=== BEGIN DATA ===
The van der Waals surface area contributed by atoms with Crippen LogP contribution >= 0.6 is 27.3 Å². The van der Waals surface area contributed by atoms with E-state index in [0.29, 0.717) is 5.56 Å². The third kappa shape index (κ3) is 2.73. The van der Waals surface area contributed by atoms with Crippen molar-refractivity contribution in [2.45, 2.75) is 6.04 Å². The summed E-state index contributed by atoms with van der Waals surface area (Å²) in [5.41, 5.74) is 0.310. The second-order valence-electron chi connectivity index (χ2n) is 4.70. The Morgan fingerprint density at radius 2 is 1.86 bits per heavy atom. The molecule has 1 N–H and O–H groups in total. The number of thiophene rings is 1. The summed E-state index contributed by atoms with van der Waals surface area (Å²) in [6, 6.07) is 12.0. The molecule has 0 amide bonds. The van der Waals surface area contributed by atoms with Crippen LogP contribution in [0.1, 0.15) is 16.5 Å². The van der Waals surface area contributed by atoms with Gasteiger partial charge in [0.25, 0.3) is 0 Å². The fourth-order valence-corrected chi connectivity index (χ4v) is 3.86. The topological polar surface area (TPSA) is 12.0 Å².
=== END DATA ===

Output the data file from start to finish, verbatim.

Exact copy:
The van der Waals surface area contributed by atoms with Crippen LogP contribution >= 0.6 is 27.3 Å². The van der Waals surface area contributed by atoms with E-state index in [0.29, 0.717) is 5.56 Å². The third kappa shape index (κ3) is 2.73. The van der Waals surface area contributed by atoms with Crippen molar-refractivity contribution in [2.45, 2.75) is 6.04 Å². The summed E-state index contributed by atoms with van der Waals surface area (Å²) in [5.41, 5.74) is 0.310. The second-order valence-electron chi connectivity index (χ2n) is 4.70. The Morgan fingerprint density at radius 2 is 1.86 bits per heavy atom. The molecule has 1 N–H and O–H groups in total. The number of thiophene rings is 1. The summed E-state index contributed by atoms with van der Waals surface area (Å²) in [6, 6.07) is 12.0. The molecule has 0 amide bonds. The van der Waals surface area contributed by atoms with Crippen LogP contribution in [0.1, 0.15) is 16.5 Å². The van der Waals surface area contributed by atoms with Gasteiger partial charge in [0.25, 0.3) is 0 Å². The fourth-order valence-corrected chi connectivity index (χ4v) is 3.86. The topological polar surface area (TPSA) is 12.0 Å².